The marathon after Rio+20
Hannah Ryder, senior economist at DFID, the Department for International Development, considers the agreement by governments at Rio+20 to develop a new set of Sustainable Development Goals and what needs to happen to ensure they’re effective in focusing attention on the challenges ahead.
Every morning for the past three months, I’ve been saying a little mantra to myself when I wake up: “I am a marathoner”. I’ve been training for my first marathon and earlier this month I finally did it! It was pretty hard, but an amazing experience. And looking back on it, having my mantra was crucial.
It was crucial because my little mantra made the training and the marathon part of my core identity. A marathon is not something someone can just do “on the side”. You need to embrace it or you won’t have the willpower to run in the rain or when you’ve had a bad day at work. You won’t have the willpower to avoid chocolate and eat a more nutritious fruit and nut bar instead. And you won’t have the willpower to run those extra six miles when you’ve already run twenty. The marathon eventually became part of me – and I drew on my mantra all the time to help me train, carry on and eventually finish.
Having a mantra can keep you going (Photo: Marcus Ryder, 2012)
I’ve been thinking about mantras now that the Rio+20 Summit is over. A key outcome of Rio+20 was agreement from governments that a new set of Sustainable Development Goals (SDGs) should be developed as part of the broader international development agenda after 2015, drawing on the success of the eight existing Millennium Development Goals (MDGs).
The MDGs have indeed been very successful, as the recent UN Millennium Development Goals Report 2012 outlines. They’ve acted as the world’s “mantra” – focusing on major challenges we can address together and individually, such as education and health. Though more needs to be done, many developing countries and aid donors alike have been running and progressing along the poverty reduction marathon, armed with these MDGs as their mantra.
Yet while environmental issues were covered by one of the MDGs (MDG7), this goal never really captured the world’s imagination in the same way the other goals did. MDG7 focused primarily on water, sanitation, biodiversity and slums. It was therefore quite narrowly specified, and anything broader – such as action on climate change – has often been interpreted as trading-off with economic and social goals. It means that as far as environmental sustainability is concerned, we’ve not being doing a marathon at all – we’ve only been doing a bit of running “on the side”.
So what’s to say that the process to develop SDGs will change this? Won’t this process just clash completely with the post-2015 framework? Will environmental sustainability simply remain something we do “on the side” rather than embrace?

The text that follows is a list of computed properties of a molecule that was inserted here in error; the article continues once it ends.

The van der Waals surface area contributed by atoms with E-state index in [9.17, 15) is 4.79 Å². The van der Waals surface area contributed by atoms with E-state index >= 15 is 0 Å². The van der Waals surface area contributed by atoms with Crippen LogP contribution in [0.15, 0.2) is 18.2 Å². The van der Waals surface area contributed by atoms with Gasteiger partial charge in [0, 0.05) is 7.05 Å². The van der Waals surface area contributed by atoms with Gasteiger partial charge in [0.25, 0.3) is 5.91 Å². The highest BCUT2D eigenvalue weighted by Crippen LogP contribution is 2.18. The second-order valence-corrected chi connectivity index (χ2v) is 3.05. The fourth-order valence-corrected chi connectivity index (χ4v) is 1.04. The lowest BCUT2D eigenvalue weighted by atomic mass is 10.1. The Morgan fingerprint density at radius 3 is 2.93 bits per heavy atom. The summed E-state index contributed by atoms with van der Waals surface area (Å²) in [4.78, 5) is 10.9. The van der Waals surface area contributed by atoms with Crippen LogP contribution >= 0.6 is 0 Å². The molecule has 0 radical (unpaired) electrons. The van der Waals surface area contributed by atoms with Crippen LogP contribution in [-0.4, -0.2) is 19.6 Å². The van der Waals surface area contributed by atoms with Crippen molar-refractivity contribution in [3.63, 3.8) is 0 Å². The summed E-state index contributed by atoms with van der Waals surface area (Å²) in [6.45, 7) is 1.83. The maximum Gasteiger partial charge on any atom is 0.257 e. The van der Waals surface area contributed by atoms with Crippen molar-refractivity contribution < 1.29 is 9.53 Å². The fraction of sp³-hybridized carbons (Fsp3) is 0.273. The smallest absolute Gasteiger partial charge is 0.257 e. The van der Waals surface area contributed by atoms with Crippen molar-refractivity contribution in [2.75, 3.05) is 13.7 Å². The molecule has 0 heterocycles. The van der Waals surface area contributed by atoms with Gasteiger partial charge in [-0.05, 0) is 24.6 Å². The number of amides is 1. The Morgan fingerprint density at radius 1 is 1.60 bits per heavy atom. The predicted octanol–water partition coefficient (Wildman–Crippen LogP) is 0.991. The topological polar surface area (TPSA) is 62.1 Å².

The trick will be to find a new mantra that makes sustainability a part of the broader poverty reduction “marathon”. We need to try to integrate sustainability into the other key goals that are out there. If we do this, governments and the private sector won’t be able to ignore the environment because it’s raining today or there’s some sort of crisis. If we can make sustainability a part of every-day activities, we could all have the willpower to make sustainable consumer choices. Some businesses have already begun thinking along these lines – check out Marks and Spencer’s new “Schwopping” (shopping and swapping) campaign. An integrated mantra could give us sufficient focus and inspiration to keep us going for that extra mile, perhaps eventually rectifying past environmental damage.
The problem is, coming up with an integrated mantra won’t be easy – it will be much easier to use the SDG process to design goals and a mantra that speak to a small community of environmental experts and converts, as was done previously for MDG7. Countries and parts of civil society will likely continue to propose long lists of specific environmental goals. But that’s why it’s a relief that Rio+20 did not ignore the importance of thinking about the SDGs together with the post-2015 development framework. Governments committed to pursue the agendas together in a coherent and coordinated way. That means we have the freedom to start thinking about the post-2015 framework and how sustainability fits into it now, in 2012. It’s a good thing, because one thing is clear – if we’re going to craft a mantra that really sticks and works for the marathon ahead, we will need as much time as possible!
This article was previously published on the DFID blog.
Do you have a comment on this page?
All comments are moderated: we will not publish irrelevant or inappropriate comments. Please note that we require your email to validate your message and will not publish it or use it for any other purpose.